How to fix the Department of Education’s $100 billion 'miscalculation'
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The U.S. Department of Education just got sent to the principal’s office. According to a troubling report recently released by the Government Accounting Office (GAO), the department failed to account for over $100 billion in write-offs. And the expectation is that things will get worse – much worse. Should Congress suspend the secretary’s credit card?

As it turns out, in their rush to ease the college tuition burden on millions of students, the Department of Education (“ED”) failed to adequately budget, track, and report the fiscal impact of so-called Income-Driven Repayment (IDR) and Non-Profit Loan Forgiveness programs designed to reduce required payments by borrowers.

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The report documents a comedy of errors in the federal budgeting process: failure to account for inflation, entire categories of loans (including the popular Grad PLUS loan), and even keep an auditable trail of assumptions. Remarkably, budget estimates also assumed that no new students would opt-in to IDR as the administration campaigned to recruit 2 million additional students into IDR programs. 

In audit terminology, the GAO identified multiple “material weaknesses” in the internal controls of our federal student loan system. The department’s only response to date was a statement that “decisions made…were based on existing staff and systems resources available.” New America Foundation’s Alexander Holt characterized the department’s actions as either “extremely deceitful” or “extremely incompetent.”

The GAO’s findings shouldn’t be a surprise. The Kafkaesque National Student Loan Data System (NSLDS) tracks over 40 million loans with 1980s-era green screen technology. Last year, experts warned that the department oversees “a portfolio of student debt rivaling the entire loan business of JPMorgan Chase with a staff roughly the size of the National Weather Service.”

In August, I predicted that the administration’s various student loan programs could cost as much as $500 billion. The $108 billion uncovered last week will likely be, according the GAO, no more than a down-payment on the total costs of the student lending programs. The GAO report assumes only 24 percent of student borrowers will enter into these highly attractive repayment programs. If borrowers act rationally and opt for IDR, the number will be much higher.

But is income-based repayment the root of the problem? Or, could it be a part of the solution? As it turns out, the answer is both.

Income-Driven Repayment--as conceived by the Obama administration--was a half-measure at best, focused on reducing repayment obligations for students without addressing the growth of tuition and poor student outcomes. Ironically, the intellectual forbearer of income-based repayment was none other than Milton Friedman, who in the 1950s first described a mechanism to connect payment for higher education with income.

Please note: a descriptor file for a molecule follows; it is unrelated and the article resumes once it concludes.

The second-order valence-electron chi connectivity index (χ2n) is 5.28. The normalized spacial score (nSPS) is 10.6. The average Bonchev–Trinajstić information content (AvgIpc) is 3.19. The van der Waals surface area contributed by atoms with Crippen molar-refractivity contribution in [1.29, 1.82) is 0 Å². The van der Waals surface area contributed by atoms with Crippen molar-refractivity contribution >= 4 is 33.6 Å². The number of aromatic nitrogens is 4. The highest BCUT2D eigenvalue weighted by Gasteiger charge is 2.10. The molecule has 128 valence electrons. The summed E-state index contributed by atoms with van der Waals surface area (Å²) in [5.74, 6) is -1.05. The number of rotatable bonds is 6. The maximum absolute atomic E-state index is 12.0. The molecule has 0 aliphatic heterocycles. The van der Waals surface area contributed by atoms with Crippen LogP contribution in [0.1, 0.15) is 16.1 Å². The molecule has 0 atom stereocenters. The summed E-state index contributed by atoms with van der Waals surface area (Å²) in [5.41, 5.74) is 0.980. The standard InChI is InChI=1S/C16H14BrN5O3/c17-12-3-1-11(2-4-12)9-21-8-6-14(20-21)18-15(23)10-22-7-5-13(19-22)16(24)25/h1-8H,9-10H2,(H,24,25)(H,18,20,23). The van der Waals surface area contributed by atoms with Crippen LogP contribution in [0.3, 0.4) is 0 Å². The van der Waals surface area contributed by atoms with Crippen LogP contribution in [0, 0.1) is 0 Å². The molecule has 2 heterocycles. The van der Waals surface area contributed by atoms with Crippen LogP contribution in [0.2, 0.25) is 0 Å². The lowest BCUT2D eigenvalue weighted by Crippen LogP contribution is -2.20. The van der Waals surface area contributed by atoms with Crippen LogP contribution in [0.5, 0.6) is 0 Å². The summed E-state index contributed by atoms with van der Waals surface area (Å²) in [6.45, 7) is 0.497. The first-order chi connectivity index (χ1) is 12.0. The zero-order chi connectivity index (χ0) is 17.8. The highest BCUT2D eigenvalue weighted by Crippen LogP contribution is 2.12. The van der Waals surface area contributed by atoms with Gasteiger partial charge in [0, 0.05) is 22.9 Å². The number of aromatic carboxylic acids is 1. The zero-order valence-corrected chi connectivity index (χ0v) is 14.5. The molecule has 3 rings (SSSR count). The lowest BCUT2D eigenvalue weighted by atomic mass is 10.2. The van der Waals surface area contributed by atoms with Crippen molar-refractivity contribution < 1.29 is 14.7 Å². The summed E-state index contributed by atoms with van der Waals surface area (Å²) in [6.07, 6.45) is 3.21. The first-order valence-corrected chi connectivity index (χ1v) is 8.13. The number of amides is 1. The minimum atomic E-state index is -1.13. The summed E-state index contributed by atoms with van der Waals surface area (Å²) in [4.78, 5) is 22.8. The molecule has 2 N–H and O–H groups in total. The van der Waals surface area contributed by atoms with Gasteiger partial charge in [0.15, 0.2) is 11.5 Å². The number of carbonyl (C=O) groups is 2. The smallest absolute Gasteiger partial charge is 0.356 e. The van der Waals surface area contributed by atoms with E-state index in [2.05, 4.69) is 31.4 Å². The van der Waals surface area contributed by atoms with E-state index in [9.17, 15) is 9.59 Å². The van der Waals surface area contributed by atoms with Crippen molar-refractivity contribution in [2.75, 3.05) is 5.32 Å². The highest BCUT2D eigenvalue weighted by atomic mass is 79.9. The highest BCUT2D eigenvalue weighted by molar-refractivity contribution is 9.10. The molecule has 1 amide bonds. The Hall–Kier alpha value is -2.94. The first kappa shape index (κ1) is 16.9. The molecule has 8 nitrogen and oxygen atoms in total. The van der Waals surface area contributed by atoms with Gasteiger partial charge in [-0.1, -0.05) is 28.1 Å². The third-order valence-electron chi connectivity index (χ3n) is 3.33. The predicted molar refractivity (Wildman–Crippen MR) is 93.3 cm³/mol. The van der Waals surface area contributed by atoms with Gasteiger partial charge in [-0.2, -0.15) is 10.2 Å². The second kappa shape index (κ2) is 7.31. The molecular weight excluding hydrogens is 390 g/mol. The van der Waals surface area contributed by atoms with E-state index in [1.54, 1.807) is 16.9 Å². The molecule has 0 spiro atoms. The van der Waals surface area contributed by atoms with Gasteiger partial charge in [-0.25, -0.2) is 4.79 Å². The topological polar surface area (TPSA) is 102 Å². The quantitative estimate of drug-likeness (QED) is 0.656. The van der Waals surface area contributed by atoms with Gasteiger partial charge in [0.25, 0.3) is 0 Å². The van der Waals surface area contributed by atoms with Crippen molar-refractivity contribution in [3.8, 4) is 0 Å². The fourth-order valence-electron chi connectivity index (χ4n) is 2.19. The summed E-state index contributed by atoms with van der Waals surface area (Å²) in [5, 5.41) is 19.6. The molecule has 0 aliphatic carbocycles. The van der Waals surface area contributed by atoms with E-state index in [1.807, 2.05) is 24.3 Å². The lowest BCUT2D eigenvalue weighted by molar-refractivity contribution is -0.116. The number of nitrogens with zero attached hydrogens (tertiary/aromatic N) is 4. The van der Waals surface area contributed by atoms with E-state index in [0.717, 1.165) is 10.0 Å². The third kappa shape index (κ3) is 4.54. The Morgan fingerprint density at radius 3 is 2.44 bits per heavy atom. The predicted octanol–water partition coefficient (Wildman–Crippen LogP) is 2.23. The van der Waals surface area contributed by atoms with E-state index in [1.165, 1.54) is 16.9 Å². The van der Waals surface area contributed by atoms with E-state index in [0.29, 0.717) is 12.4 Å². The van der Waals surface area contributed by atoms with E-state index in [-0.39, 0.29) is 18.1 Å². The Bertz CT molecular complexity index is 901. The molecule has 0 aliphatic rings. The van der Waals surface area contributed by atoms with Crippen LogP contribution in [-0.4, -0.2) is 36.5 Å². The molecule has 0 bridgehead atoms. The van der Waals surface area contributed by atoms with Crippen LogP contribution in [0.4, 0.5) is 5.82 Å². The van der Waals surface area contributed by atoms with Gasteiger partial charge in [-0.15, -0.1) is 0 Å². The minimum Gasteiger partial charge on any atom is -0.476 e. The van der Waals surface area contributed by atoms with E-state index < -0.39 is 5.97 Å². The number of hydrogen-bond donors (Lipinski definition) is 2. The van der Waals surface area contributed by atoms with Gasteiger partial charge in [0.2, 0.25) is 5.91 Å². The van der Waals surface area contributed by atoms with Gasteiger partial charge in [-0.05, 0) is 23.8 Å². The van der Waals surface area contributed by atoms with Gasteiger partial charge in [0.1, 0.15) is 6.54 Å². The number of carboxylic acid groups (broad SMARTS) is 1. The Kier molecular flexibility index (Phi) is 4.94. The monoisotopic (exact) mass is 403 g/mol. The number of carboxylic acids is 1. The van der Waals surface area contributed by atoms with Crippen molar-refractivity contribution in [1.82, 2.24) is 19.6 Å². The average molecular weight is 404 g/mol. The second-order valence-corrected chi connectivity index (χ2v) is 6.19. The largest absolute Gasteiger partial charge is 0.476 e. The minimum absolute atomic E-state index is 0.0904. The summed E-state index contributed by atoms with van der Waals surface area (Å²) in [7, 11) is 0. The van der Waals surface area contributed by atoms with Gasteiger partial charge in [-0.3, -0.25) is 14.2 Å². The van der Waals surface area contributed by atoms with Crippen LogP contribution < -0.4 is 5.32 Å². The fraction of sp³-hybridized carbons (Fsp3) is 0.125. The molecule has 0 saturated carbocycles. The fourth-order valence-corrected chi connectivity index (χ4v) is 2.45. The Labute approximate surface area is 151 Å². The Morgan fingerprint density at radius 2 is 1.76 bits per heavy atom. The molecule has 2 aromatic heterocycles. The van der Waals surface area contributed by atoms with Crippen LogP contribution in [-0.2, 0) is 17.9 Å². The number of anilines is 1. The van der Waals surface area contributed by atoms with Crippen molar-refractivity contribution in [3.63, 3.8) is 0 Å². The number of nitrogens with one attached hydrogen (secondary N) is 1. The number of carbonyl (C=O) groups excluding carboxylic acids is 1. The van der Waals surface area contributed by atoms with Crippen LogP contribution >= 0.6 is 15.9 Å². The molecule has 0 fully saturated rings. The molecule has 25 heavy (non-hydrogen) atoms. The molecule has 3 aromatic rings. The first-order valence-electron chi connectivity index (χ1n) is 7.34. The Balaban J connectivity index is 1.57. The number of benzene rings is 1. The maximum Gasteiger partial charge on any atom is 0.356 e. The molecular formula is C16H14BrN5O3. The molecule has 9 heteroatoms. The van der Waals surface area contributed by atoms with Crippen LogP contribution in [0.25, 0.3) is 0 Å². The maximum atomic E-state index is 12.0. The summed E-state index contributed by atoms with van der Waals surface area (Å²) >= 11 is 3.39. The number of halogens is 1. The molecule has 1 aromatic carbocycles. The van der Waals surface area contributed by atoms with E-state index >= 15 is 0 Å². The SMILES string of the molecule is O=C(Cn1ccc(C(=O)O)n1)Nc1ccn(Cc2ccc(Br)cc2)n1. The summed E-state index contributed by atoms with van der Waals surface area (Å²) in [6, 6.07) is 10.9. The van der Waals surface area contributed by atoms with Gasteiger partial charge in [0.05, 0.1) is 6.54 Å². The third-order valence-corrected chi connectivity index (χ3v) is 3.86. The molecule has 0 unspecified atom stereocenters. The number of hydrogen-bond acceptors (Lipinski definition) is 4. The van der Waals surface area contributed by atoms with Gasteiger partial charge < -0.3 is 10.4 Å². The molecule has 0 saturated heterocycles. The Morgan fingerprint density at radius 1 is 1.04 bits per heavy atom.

Of course, in Friedman’s version, income-based repayment was not merely a tool to manage repayment of federal debt obligations. He imagined a system of income-based repayment at the college and university level with the potential to align the interests of universities with students. Income-based repayment contracts (or as they’re now called, Income Share Agreements) would shift a portion of the cost burden to institutions themselves. If graduates earned enough, over a period of time, colleges would not only recover their investments, they might see a return. If graduates failed to earn, colleges would lose out on valuable receivables.

Income Share Agreements or ISAs have the potential to reformulate the incentives that drive behavior in higher education. What if universities encouraged students to pursue programs of study that produce a strong return on investment and discouraged students from pursuing those that do not? Would market forces encourage institutions to eliminate or redesign low-return programs? Smart universities might think seriously about lowering tuition – a refreshing change after a generation of college costs growing at double the rate of inflation. The government could subsidize ISA obligations for students from low income backgrounds, or those who complete programs in areas of social importance that don’t typically produce high incomes (e.g., education).

If Congress wanted to use income-based repayment to solve college affordability once and for all, it could enact a new 10/90 Rule: requiring all Title IV-eligible colleges and universities to put up 10 cents in ISAs for every 90 cents in federal loans received. Colleges and universities would, for the first time, have skin in the game for every student who relies on federal student loans. The department could design incentives to ensure that the liberal arts remain a strong and vibrant core of the higher education ecosystem. Relatively simple ‘look-back’ regulations would prohibit colleges from increasing tuition by 10 percent and writing off their ISAs.  

To date, the Department of Education has used income-based repayment as blunt policy instrument to lessen the burden of too costly college tuition on borrowers.  We now know that the costs of these programs were not appropriately accounted for.  But it would be a mistake for Congress to think of income-based repayment as a weapon of mass deficit-generation because in the hands of colleges and universities, income-based repayment has the potential to stem ballooning college costs and powerfully align the interests of institutions and students.

Daniel Pianko is Managing Director of University Ventures, a New York based investor that invests in the most transformative companies and entrepreneurs in higher education.


The views expressed by authors are their own and not the views of The Hill.